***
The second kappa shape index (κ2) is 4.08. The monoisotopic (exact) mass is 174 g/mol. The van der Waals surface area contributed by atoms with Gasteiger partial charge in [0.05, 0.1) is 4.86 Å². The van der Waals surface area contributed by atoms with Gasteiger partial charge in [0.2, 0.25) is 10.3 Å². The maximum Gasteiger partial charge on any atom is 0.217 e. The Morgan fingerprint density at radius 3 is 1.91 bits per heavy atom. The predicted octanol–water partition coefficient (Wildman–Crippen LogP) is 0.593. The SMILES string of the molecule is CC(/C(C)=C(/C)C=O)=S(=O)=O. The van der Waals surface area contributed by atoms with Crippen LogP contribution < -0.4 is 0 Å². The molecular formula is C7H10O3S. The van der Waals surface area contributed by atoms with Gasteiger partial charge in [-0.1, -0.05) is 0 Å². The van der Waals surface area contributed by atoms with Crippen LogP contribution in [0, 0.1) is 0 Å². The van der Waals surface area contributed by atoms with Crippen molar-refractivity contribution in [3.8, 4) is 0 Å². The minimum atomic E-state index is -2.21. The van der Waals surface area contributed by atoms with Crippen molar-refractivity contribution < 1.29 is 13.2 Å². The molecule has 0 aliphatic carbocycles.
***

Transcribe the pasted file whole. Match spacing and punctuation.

The second kappa shape index (κ2) is 4.08. The monoisotopic (exact) mass is 174 g/mol. The van der Waals surface area contributed by atoms with Gasteiger partial charge in [0.05, 0.1) is 4.86 Å². The van der Waals surface area contributed by atoms with Gasteiger partial charge in [0.2, 0.25) is 10.3 Å². The maximum Gasteiger partial charge on any atom is 0.217 e. The Morgan fingerprint density at radius 3 is 1.91 bits per heavy atom. The predicted octanol–water partition coefficient (Wildman–Crippen LogP) is 0.593. The SMILES string of the molecule is CC(/C(C)=C(/C)C=O)=S(=O)=O. The van der Waals surface area contributed by atoms with Crippen LogP contribution < -0.4 is 0 Å². The molecular formula is C7H10O3S. The van der Waals surface area contributed by atoms with Gasteiger partial charge in [-0.1, -0.05) is 0 Å². The van der Waals surface area contributed by atoms with Crippen LogP contribution in [0, 0.1) is 0 Å². The van der Waals surface area contributed by atoms with Crippen molar-refractivity contribution in [3.8, 4) is 0 Å². The minimum atomic E-state index is -2.21. The van der Waals surface area contributed by atoms with Crippen molar-refractivity contribution < 1.29 is 13.2 Å². The molecule has 0 aliphatic carbocycles.